Nest Labs, based in Palo Alto, Calif., and founded last year, is announcing its offering on Tuesday, and plans to begin shipping the $249 thermostat by the middle of November.
Outsiders who have tried out the product are impressed by its stylish design, ease of use and advanced features, like motion-tracking sensors that detect whether people are present and adjust room temperatures accordingly. But it remains to be seen whether consumers and contractors will pay more for a high-tech thermostat, when good enough has been good enough for decades.
The big story will be the the thousands of makers that are just going to make their own (different/better) open source versions quickly after this is released. We already had a few customers email us, they’re working on it now. “DIY home automation” are the top show-and-tell projects each week too. We’ll probably pick up one just to take it apart 🙂
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That was my first thought as well. I showed my wife and told her, “I can do that, but it won’t be as pretty.”
My concern with this one is the privacy issue of a device automatically reporting that you are away out over the internet (that and ‘automatic software updates,’ come on, it’s a THERMOSTAT!)
Yeah It would be sweet to see what are the 6 sensors in this beautiful device.
Open Source Thermostat FTW.
My interest is in the display. Round and appears to be dot addressable.
Suggestion for future “Ask an Engineer” tutorial: powering an Arduino, or other controller, from 24 VAC (typical household thermostat voltage).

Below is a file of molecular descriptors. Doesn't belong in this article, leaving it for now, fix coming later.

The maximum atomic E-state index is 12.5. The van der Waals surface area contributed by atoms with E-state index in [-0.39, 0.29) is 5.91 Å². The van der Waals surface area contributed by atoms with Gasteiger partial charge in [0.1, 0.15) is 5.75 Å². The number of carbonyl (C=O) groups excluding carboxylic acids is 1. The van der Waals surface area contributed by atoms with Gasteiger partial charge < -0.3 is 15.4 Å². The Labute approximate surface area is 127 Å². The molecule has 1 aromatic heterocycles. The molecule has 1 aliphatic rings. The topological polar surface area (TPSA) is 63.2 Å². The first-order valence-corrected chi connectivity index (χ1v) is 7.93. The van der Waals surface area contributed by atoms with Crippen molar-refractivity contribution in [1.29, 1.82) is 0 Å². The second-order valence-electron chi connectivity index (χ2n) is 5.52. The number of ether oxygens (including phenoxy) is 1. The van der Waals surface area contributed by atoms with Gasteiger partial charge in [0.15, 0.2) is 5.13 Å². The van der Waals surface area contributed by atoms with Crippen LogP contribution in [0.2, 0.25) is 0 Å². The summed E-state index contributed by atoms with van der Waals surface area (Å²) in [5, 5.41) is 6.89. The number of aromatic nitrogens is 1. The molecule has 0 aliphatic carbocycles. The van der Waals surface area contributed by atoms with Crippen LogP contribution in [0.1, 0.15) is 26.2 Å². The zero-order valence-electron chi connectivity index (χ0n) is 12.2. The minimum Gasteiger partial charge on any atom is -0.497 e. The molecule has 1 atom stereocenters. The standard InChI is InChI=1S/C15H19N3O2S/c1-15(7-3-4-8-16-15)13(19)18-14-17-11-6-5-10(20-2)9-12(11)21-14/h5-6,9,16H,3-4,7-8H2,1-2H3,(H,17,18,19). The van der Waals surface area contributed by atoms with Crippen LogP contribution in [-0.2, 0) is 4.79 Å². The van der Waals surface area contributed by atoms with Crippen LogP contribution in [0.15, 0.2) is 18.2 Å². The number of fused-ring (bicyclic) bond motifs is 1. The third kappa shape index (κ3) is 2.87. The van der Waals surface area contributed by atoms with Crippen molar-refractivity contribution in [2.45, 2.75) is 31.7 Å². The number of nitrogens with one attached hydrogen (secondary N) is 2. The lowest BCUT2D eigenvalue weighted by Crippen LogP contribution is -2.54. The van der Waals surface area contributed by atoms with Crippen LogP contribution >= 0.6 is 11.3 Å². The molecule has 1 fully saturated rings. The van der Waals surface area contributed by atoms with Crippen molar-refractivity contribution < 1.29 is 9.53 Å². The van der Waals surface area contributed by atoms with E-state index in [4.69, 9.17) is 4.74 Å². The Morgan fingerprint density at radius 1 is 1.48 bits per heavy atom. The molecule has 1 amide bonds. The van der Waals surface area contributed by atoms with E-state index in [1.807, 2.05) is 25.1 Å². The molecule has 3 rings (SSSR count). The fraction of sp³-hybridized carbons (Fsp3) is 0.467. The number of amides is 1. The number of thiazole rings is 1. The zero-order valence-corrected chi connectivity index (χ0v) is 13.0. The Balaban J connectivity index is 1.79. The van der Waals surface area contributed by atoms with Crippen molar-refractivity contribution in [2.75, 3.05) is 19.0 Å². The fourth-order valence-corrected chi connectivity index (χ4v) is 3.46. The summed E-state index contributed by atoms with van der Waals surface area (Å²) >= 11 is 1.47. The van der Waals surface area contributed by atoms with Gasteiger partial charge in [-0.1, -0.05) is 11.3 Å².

For an engineering class Project I am developing a Thermostat Arduino Shield(Thermo+) to interface an Arduino to a Home Furnace and AC unit. The Idea behind this shield is that a Co-processor on it handles all the the communications with the Arduino via TWI (I2C) leaving the rest of the digital pins to interface to other shields such as Wifi, Ethernet or LCD shields creating a platform that can be used to build a fully functional Thermostat with an Arduino and the thermo+ shield as well as additional 3rd party shields to expand the features and interfaces.
Please take a look at it and comment on the design
How frustrating… I’ve been actively working on something that incorporates this concept for like a year – and came up with it when I read my first adaptive algorithms textbook almost ten years ago. I think Sharp or someone is rolling out a gadget that closely mirrors another part of my project soon too. I’m just a few Jameco grab bags away from building prototypes… So close, yet so far. :s
It’s good to see industry embracing modern ideas, at least.
New from Microsoft Research: Controlling Home Heating Using Occupancy Prediction